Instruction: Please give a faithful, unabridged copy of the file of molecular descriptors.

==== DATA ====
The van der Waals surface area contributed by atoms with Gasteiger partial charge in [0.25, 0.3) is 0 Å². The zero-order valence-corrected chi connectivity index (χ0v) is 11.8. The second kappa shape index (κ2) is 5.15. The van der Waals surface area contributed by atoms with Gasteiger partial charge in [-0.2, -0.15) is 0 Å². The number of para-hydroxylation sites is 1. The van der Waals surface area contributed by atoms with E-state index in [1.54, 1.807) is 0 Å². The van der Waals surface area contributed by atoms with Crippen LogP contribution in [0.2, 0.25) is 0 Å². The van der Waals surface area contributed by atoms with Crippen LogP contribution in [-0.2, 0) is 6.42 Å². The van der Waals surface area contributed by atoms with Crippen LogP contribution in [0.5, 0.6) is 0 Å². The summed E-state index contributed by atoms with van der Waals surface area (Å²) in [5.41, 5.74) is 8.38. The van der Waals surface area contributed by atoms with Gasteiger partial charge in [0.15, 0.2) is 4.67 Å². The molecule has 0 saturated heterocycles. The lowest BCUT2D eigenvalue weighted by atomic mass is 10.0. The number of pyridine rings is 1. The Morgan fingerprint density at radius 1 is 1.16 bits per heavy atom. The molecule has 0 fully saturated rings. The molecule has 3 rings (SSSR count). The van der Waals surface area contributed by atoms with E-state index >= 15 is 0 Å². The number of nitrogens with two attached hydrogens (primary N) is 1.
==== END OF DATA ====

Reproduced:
The van der Waals surface area contributed by atoms with Gasteiger partial charge in [0.25, 0.3) is 0 Å². The zero-order valence-corrected chi connectivity index (χ0v) is 11.8. The second kappa shape index (κ2) is 5.15. The van der Waals surface area contributed by atoms with Gasteiger partial charge in [-0.2, -0.15) is 0 Å². The number of para-hydroxylation sites is 1. The van der Waals surface area contributed by atoms with E-state index in [1.54, 1.807) is 0 Å². The van der Waals surface area contributed by atoms with Crippen LogP contribution in [0.2, 0.25) is 0 Å². The van der Waals surface area contributed by atoms with Crippen LogP contribution in [-0.2, 0) is 6.42 Å². The van der Waals surface area contributed by atoms with Crippen LogP contribution in [0.5, 0.6) is 0 Å². The summed E-state index contributed by atoms with van der Waals surface area (Å²) in [5.41, 5.74) is 8.38. The van der Waals surface area contributed by atoms with Gasteiger partial charge in [0.15, 0.2) is 4.67 Å². The molecule has 0 saturated heterocycles. The lowest BCUT2D eigenvalue weighted by atomic mass is 10.0. The number of pyridine rings is 1. The Morgan fingerprint density at radius 1 is 1.16 bits per heavy atom. The molecule has 0 fully saturated rings. The molecule has 3 rings (SSSR count). The van der Waals surface area contributed by atoms with E-state index >= 15 is 0 Å². The number of nitrogens with two attached hydrogens (primary N) is 1.